3_ app3_basic.php Lastly we need some magic sauce to connect the conference bridge to the audio playing application. In short we’ll launch an app, which then dials the application in 2_ and joins it to the conference in 1_. The code would look something like this:

<?php
call("sip:9991988936@sip.tropo.com");
conference("1233");
hangup();
?>

When we do this we use Tropo’s instant call setup feature. The launch URL to start this app can be found in your account portal or via the REST API. Mine looks like this

https://api.tropo.com/1.0/sessions?action=create&token=6853444b48634b58566c6e6b4643715a 6f5657646a78596547416b6f6777474e59626362696261decafbad

Executing this launch URL will kickoff app3_basic.php which starts a VoIP call to 9991988936@sip.tropo.com (we’ll get to that in a second) and places that app into the conference, resulting in the announcement being played to the conference bridge. The hangup() after the conference is not strictly necessary as we do a hangup already on the callee (app2) side after we are done playing the announcement.

So really this call only lasts for as long as it takes to play the announcement to the conference bridge.

The end result here will be that people in the conference will hear the announcement (“You have five minutes left….”) whenever the launch URL is executed. You can post the URL into your browser to try it out or use cURL if you want to play with it. Later we’ll call that URL programmatically from our business backend.

Let’s quickly chew on the SIP Uri sip:9991988936@sip.tropo.com. Tropo automatically assigns every app a SIP URI, which enables you to call your new app from any SIP capable equipment like a CISCO phone or a SIP Softphone like Blink. Calling a SIP number is also the fastest and easiest way to call from one Tropo app to another, a feature we will be making good use here.

Tropo assigned to my announcement app the following SIP URI. Recognize that number?

sip-php-conf

We could also assign a real PSTN number to that app and while Tropo’s phone numbers are available in more than 50 countries and generally inexpensive, there really would be little use. Call setup times in PSTN networks are much slower than VoIP. Hence the term I used earlier: Tropo’s instant-call-setup. Come to think of it, it should really be Instant-Call-Setup™ ©Tropo.

We are done with the basic solution. That was a little whirlwind. To try it out create 3 applications in the Tropo.com portal with the scripting code I showed you and then use your very own launch URL to play the announcement to your conference.

Before we stop, let’s introduce a little flexibility to the app. This will help us later. We are going to get rid of the hardcoded conference ID and instead we will ask the caller for the meeting ID when they dial in. That’s just how Webex and other commercial systems behave. Since Tropo provides advanced speech recognition in over 60 languages we leave it to the caller if they want to speak their meeting ID or rather press touchtones.

Back in 2011, we published a tutorial featuring the conference app code that we used as our company conference line at the time. Let’s use the code from that tutorial here.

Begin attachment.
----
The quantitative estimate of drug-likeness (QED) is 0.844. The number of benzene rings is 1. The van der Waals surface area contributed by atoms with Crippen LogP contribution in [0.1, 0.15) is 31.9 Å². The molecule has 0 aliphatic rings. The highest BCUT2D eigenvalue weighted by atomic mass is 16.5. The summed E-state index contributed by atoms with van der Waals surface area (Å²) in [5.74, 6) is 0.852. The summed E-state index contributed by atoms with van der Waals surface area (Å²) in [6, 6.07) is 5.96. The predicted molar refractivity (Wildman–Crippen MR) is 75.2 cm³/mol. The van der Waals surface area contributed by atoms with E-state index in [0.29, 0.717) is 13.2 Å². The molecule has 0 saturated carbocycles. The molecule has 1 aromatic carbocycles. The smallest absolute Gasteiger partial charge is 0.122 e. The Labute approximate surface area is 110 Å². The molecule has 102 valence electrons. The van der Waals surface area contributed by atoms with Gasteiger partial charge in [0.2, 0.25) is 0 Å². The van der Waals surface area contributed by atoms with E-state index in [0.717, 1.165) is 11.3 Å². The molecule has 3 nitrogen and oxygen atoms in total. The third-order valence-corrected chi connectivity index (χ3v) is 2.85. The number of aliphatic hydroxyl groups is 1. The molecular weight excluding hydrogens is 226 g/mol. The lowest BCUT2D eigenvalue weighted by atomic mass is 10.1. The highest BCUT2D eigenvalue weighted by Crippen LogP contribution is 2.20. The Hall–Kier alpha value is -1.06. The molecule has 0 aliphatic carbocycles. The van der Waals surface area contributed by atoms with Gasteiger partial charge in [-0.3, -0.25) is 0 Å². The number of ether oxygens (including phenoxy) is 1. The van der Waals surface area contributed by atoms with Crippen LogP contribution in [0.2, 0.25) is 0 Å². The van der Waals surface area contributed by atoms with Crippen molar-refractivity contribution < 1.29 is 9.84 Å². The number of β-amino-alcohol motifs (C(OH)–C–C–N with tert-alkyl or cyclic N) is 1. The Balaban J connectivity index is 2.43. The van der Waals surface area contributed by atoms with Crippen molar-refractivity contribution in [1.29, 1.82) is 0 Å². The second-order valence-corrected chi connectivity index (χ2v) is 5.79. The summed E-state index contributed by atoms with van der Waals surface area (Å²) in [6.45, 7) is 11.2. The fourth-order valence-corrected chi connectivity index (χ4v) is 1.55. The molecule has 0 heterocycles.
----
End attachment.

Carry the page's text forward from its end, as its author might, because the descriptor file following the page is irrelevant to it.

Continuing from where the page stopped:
An enhanced app1_enhanced.php looks like this:

<?php
answer();
$voice = 'Eva';
while ($currentCall->isActive()) {
  $response = ask('Enter your conference eye d. Press the pound key when finished.', array(
      'choices' => '[4 DIGITS]',
      'terminator' => '#',
      'mode' => 'keypad',
      'timeout' => 8
    ));
  switch($response->name) {
    case 'choice':
      say('<speak>Conference i d <say-as interpret-as="vxml:digits">' . $response->value . '</say-as> accepted. You will now be placed into the conference. Press pound to exit without disconnecting. Please announce yourself.</speak>');
      conference($response->value, array('terminator' => '#'));
      // Pause a moment before asking for another conference.
      sleep(1);
      break;
    case 'badChoice':
      say('Sorry, that is not a valid conference eye dee.', array('voice' => $voice));
    break;
      case 'silenceTimeout':
      case 'timeout':
      say('Sorry, I didn\'t hear anything.', array('voice' => $voice));
    break;
  }
}
?>

We are using Tropo’s ask verb to solicit input from the caller. Here they get prompted for a 4 digit number. The input result can be found in result->value and will be used to inform the caller about the conference they are joining, as well as kick them right into it. If you want to talk to your friends, of course they have to specify the same meeting ID as you did.

You do see me playing with the Text To Speech engine here when I used eye d, i d, and previously eye id. It didn’t make any difference for the default Tropo voice but some TTS engines and voices are reacting to these chances with minor changes in pronunciations. Of course Tropo is pretty unique in that you can fine tune pronunciations with the standards based SSML markup.

You can always read up the linked docs to get more background info or better signup for a free Tropo account and give it a spin.

This is it for part 1. Next week we will introduce a couple more Tropo features like call-2-call data transfers and enhanced signaling to Tropo scripts.